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How being a Young Ambassador changed my life!

Rebecca Taylor, a Young Ambassador from 2021-23, shares her experience of being a Young Ambassador for The Brain Tumour Charity.

As the title says, being a Young Ambassador has absolutely changed my life (and I encourage you to read on to find out how)! But taking a few steps back, you may be wondering what Young Ambassador is?

What is a Young Ambassador and what does it mean to me?

Broadly speaking, The Young Ambassadors are a group of volunteers aged 18-25 who’ve all been personally affected by a brain tumour diagnosis. They play an important role in The Charity’s work, but being a Young Ambassador is also a great chance to learn and develop new skills. It’s also an opportunity to meet people our own age who’ve been through similar experiences.

Being a Young Ambassador is different for everyone, but for me it’s been about becoming a young voice for The Brain Tumour Charity. I’ve been able to use my experiences to help raise funds and spread awareness of the signs and symptoms of brain tumours – and the impact they have.

But it goes far beyond volunteering. The other Young Ambassadors in my cohort have become more than new life-long friends, they’re like an extended family. We’re always there at the end of the phone for a quick catch up, forever supportive of each other’s struggles and accomplishments alike.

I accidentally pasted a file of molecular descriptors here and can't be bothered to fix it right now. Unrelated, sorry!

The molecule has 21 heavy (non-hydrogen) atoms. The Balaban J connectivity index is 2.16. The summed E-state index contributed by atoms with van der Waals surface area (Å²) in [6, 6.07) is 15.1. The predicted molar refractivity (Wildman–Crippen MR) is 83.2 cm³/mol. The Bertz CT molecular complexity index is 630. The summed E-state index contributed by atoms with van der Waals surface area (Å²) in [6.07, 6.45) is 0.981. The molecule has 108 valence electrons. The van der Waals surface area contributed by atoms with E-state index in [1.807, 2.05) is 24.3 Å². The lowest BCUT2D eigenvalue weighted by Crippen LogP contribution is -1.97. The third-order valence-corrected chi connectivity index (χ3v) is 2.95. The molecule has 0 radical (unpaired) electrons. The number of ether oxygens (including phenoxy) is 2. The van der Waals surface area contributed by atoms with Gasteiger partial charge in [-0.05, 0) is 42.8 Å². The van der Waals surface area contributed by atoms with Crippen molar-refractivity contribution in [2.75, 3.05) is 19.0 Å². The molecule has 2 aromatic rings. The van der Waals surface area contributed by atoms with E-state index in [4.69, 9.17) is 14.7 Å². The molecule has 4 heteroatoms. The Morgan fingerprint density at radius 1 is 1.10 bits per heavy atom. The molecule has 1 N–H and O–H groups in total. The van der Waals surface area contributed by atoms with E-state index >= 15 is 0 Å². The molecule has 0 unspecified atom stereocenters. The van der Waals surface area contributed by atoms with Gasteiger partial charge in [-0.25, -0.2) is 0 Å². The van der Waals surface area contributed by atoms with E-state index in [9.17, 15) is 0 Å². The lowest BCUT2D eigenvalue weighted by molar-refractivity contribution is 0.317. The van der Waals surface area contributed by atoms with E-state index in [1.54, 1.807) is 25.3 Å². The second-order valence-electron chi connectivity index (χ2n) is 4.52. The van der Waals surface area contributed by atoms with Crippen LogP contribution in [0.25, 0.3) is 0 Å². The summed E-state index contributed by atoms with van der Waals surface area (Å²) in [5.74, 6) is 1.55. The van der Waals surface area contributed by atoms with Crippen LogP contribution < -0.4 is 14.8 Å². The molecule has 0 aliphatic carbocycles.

The Charity has also given a phenomenal amount back to us. From offering opportunities to grow our skills and confidence to bringing together an amazing community of likeminded people – all united around the same cause.

Why did I become a Young Ambassador?

I was diagnosed with a brain tumour aged 14 and I became a Young Ambassador in my 20s.

Being a young teenager just about to start my A-Levels, a brain tumour diagnosis was a pretty lonely and scary thing to go through. And recovery alongside ongoing chronic health challenges didn’t make it an easy ride.

I’d never knowingly met someone else my own age who also had a diagnosis or truly understood the impact of a brain tumour, until I found the Young Ambassador programme.

I applied because I was so excited to meet a group of people who just ‘get it’ – completely non-judgmental, hugely understanding and so supportive. And I really wanted to help other young people have a better experience of going through a similar diagnosis to mine.

The Young Ambassador programme boasted (in a good way!) a lot of exciting opportunities to get involved with The Charity’s work. I knew that as the programme was run by The Brain Tumour Charity there would be no barriers to getting involved when it came to accessibility.

That first application was definitely daunting, but everyone I met from The Charity was so welcoming and friendly. Applying was definitely one of the best decisions I’ve ever made!

What does an average month look like as a Young Ambassador for The Brain Tumour Charity?

Everyone’s experience as a Young Ambassador can look completely different, as it’s up to you how much you want to get involved with.

I’m the sort of person that says ‘yes!’ to as much as I can – so I’ve done so many different things throughout my time as a Young Ambassador.